This work is sold as a set of 14, including 2 photographs.
Like a businessman dealing in art ideas, Boezem wore a three-piece suit and carried a briefcase with proposals for ‘Shows’ (1964-1969). He deliberately used an international term for the goods with which he travelled to museums and galleries.
Boezem offered ‘ideas’, not finished sculptures or paintings but proposals presented in a catalogue which were meant to be realised only if there proved to be a demand.
The proposals consisted of spatial sculptures made of air and other materials, such as cotton, wool and reeds, hardly ever used for art, for example a museum room furnished with flapping cutains as wind sculptures and warm air flows generated by fans.
This extensive series made use of the fact that a museum room or gallery, as a so-called neutral space, a white cube, automatically confers credibility on the art in that setting. The proposals drawn with a felt-tip pen as simple, unpretentious thoughts for exhibitions based on concepts, are far ahead of their time.
The Shows were proposals for what became known in the second half of the eighties as ‘installations’: working with the whole of the exhibition space. The space, the architecture and the function and meaning of the location are all involved. An art object is not presented as an isolated artefact placed in a room, possibly without the involvement of the maker. Rather, with this method the artist intervenes spatially and figuratively through a visual commentary. The unique, temporary situation thus created can prompt a discussion of the aesthetics (form) and function (content) of spaces where art is presented.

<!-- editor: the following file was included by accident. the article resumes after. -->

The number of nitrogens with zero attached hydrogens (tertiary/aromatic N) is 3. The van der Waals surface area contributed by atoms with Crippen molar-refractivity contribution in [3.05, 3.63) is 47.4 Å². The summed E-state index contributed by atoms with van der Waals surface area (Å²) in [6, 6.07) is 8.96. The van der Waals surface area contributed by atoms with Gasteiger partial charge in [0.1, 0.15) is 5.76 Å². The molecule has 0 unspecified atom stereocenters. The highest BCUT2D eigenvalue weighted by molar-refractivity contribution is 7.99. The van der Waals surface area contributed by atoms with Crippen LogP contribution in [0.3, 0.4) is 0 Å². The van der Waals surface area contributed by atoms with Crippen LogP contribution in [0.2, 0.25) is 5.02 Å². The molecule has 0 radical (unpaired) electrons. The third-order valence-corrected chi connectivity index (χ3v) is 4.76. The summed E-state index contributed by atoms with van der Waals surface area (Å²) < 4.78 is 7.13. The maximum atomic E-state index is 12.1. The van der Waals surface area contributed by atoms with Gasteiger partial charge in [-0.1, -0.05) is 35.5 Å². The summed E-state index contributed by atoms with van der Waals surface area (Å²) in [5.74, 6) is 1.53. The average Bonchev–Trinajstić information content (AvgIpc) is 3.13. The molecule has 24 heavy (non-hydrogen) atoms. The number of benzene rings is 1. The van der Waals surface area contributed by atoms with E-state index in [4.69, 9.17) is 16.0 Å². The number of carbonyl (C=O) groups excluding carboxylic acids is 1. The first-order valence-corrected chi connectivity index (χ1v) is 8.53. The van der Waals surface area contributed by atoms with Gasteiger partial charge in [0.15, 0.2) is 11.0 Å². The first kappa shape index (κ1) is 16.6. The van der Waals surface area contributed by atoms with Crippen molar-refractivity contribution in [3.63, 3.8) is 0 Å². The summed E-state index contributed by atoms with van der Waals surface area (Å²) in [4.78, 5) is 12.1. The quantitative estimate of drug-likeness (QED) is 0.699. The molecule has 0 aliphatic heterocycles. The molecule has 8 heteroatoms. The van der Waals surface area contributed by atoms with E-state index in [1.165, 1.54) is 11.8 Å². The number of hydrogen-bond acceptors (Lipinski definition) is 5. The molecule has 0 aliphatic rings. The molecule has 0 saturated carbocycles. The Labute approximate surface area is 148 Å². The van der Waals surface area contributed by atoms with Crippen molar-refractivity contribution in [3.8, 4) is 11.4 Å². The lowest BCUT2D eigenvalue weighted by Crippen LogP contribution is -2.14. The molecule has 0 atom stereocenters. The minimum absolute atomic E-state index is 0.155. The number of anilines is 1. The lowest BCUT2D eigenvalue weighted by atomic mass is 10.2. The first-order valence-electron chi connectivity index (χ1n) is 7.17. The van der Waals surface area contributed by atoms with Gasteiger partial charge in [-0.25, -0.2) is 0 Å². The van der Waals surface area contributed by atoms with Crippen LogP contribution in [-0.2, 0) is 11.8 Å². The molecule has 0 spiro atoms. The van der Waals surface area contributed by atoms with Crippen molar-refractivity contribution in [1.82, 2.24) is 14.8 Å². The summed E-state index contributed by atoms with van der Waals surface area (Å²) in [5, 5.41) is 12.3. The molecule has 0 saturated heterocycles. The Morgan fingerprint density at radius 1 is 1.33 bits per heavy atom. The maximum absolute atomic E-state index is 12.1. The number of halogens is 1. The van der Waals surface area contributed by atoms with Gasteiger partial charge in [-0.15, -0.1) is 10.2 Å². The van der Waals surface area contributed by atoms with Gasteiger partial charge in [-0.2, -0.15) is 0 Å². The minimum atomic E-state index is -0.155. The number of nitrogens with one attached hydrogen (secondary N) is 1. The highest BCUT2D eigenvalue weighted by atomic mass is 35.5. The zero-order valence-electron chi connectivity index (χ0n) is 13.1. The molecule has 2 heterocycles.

The Shows form a coherent series of drawings, intended as proposals for installations which could be realized in a museum on order. The appearance is reminiscent of the neutrality of architectural drawings, with a frame at the bottom in which the necessary information is given. A typed explanation accompanies a number of the drawings.
The drawings are stenciled in editions, and separately, or sometimes for several shows together, were sent to persons in art circles. Typed instructions were enclosed with the drawings. The Shows are numbered I through XV; XIII is absent. The first Show comprised of 13 drawings, and was only later regarded as Show I. For Show VI only a typed instruction exists. A number of the Shows were realised partially, or in full. The format of the drawings is 32 x 22 cm. The drawings for Show I differ in size from the others. The drawings are treated as autonomous work.
In addition to these Shows, there exist a number of working drawings that are not officially denoted as Shows, but do display the same characteristics and are reckoned among the Shows. The Shows, deliberately drawn in a non-artistic manner, strongly resemble Henk Peeters’ draft sketches for exhibition projects. In terms on mentality, the presentation of the new artistic notions parallels the manner of working of Pieter Engels, who through his Engels Product Organization (EPO), founded in 1964, promoted his artworks as though they were commerical products. In the same way, Boezem called his works Shows. There are four photographs preserved from this period in which Boezem poses as a travelling salesman, with his sample case, in which he had stowed away his Shows.